Discussions of Navy unmanned systems tend to focus on the MQ-4C Triton, carrier-launched fixed-wing programs, and undersea vehicles. In fact, the Navy has flown the rotary-wing MQ-8B Fire Scout almost 16,000 hours, with more than 8,000 operational flight hours from frigates and 5,000 hours in Afghanistan. This extensive operational experience includes missions such as maritime reconnaissance, counterpiracy, overland surveillance, and special-operations support.
Helicopter Maritime Strike Squadron 35 (HSM-35) has had a composite MH-60R Seahawk/MQ-8B Fire Scout detachment deployed with the USS Fort Worth (LCS-3) since November 2014. The Navy should leverage its significant Fire Scout experience, as well as other joint-force initiatives, to make maritime manned-unmanned teaming (MUM-T) a reality. MUM-T seeks to achieve a technological advantage by combining human decision-making with the benefits of unmanned technology.
To date, HSM-35 has provided four composite manned-unmanned detachments in support of the Fort Worth’s rotational deployment to the Pacific. The detachments’ maintenance personnel are trained to work on both the rotary drone and manned helicopter; pilots are cross-trained to fly both platforms; and enlisted aircrew are trained to effectively employ both sensor suites. In a recent training event, an HSM-35 Fire Scout remotely designated a target for an MH-60 to simulate engaging with Hellfire missiles. The squadron is planning a remotely designated live-fire Hellfire training mission later this year.
As impressive as HSM-35’s accomplishments are, the Navy is lagging behind the Army’s progress in the development of rotary-wing MUM-T. During a 2014 aviation battalion deployment to Afghanistan, drone support contributed to 60 percent of the battalion’s direct-fire missions. In March 2015, the Army established a combined manned-unmanned attack reconnaissance squadron with the 3rd Squadron, 6th Cavalry Regiment, flying both Apaches and RQ-7B Shadow unmanned systems. In August 2015, the Army conducted an exercise over South Korea where an MQ-1C Gray Eagle unmanned aircraft system (UAS) streamed data and video directly to the cockpit of an Apache at “extended distances.”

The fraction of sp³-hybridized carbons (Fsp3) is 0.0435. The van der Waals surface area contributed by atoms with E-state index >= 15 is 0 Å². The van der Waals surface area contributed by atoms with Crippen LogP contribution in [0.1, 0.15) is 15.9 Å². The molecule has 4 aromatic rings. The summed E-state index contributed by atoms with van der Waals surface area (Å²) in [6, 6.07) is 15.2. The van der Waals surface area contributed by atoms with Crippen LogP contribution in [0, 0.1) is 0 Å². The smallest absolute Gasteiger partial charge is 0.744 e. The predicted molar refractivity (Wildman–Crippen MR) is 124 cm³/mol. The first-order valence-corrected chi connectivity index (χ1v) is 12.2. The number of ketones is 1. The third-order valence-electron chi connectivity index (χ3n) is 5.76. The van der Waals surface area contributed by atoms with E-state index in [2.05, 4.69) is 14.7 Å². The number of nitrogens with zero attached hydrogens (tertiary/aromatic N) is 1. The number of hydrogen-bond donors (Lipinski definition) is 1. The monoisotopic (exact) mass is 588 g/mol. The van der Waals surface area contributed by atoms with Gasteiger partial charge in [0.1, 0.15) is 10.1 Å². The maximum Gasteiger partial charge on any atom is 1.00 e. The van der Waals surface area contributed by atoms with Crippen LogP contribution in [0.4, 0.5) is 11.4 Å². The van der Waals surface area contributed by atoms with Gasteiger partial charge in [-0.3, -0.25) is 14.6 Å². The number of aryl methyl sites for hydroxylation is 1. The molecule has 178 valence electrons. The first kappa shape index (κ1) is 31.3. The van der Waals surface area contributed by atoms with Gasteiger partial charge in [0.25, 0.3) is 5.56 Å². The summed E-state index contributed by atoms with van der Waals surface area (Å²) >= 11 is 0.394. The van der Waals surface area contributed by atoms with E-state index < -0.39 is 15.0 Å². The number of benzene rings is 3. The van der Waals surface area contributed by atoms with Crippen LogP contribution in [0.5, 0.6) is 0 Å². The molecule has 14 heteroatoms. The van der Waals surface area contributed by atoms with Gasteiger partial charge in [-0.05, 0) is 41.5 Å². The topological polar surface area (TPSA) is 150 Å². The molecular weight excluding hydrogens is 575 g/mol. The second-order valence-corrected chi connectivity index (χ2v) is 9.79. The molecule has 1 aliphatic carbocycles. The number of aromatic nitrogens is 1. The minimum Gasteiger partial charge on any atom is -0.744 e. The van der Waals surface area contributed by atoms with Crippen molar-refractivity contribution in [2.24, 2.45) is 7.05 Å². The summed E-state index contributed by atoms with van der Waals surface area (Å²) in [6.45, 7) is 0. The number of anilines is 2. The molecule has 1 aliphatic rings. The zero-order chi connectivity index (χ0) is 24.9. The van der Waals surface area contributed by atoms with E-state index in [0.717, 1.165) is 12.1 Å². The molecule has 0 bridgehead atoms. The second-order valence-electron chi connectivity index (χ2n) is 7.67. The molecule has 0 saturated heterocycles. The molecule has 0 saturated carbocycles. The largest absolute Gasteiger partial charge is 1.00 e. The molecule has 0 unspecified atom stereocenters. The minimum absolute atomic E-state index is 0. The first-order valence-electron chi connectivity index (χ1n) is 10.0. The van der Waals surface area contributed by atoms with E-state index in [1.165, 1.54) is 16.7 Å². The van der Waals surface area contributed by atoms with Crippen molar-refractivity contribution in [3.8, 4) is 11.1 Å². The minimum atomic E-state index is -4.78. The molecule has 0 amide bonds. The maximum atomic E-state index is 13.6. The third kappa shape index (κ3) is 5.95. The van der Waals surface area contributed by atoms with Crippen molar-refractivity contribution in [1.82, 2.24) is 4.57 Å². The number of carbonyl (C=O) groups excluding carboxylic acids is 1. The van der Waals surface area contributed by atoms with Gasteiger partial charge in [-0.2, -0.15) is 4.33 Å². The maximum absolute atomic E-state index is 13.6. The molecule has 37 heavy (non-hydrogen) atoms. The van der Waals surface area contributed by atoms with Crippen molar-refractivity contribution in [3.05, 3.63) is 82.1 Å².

The Army defines the manned-unmanned relationship in terms of “levels of interoperability.” In Level 1, the helicopter indirectly receives data from the UAS. The helicopter receives data directly from the UAS in Level 2. Level 3 allows the helicopter crew to fire UAS weapons. The helicopter crew flies the UAS in Level 4, and Level 5 includes the full spectrum of control. The majority of MUM-T operations take place in Level 1 or Level 2, but the Army has conducted operations at the other levels. By contrast, the Navy’s MH-60/MQ-8B team is limited to what might loosely be considered Level 1, requiring the ship to serve as a conduit for passing drone data to the helicopter.
The Navy should expand rotary interoperability to Levels 2 through 5, in parallel with the development of new unmanned system payloads for electronic support, electronic attack, sonobuoy employment, digital magnetic anomaly detection, and weapons. The MQ-8B’s surveillance capability will soon be improved by the addition of a surface-search radar, while the next-generation MQ-8C will possess increased endurance, payload, service ceiling, and speed. Despite these enhanced capabilities, linking Fire Scout exclusively to the littoral combat ship denies the fleet benefits it could have now.
The Chief of Naval Operations and the Navy’s Director of Air Warfare recently asserted the Navy’s desire to rapidly establish unmanned systems on aircraft carriers. The Navy can learn valuable lessons about operating drones from aircraft carriers by deploying Fire Scout to the carrier while a viable fixed-wing carrier-based unmanned system is being developed. Distributing Fire Scout across more fleet platforms and into carrier air wings will also contribute to intelligence, surveillance, and reconnaissance, antisurface warfare, antisubmarine warfare, and electronic warfare.
Looking ahead, full MUM-T interoperability needs to be considered as a future vertical-lift program requirement, and enhanced rotary-wing teaming should be a high priority for the Deputy Assistant Secretary of the Navy for Unmanned Systems, Frank Kelley. Coordination between the Navy staff’s unmanned systems directorate (OPNAV N99) and other OPNAV resource sponsors, as well as with the Army, will be critical to driving the spiral development of future rotary drone capabilities as a key component of the Department of Defense’s Third Offset Strategy.
Commander Schnappauf is the U.S. Navy Hudson Fellow to Oxford University and former commanding officer of HSM-70.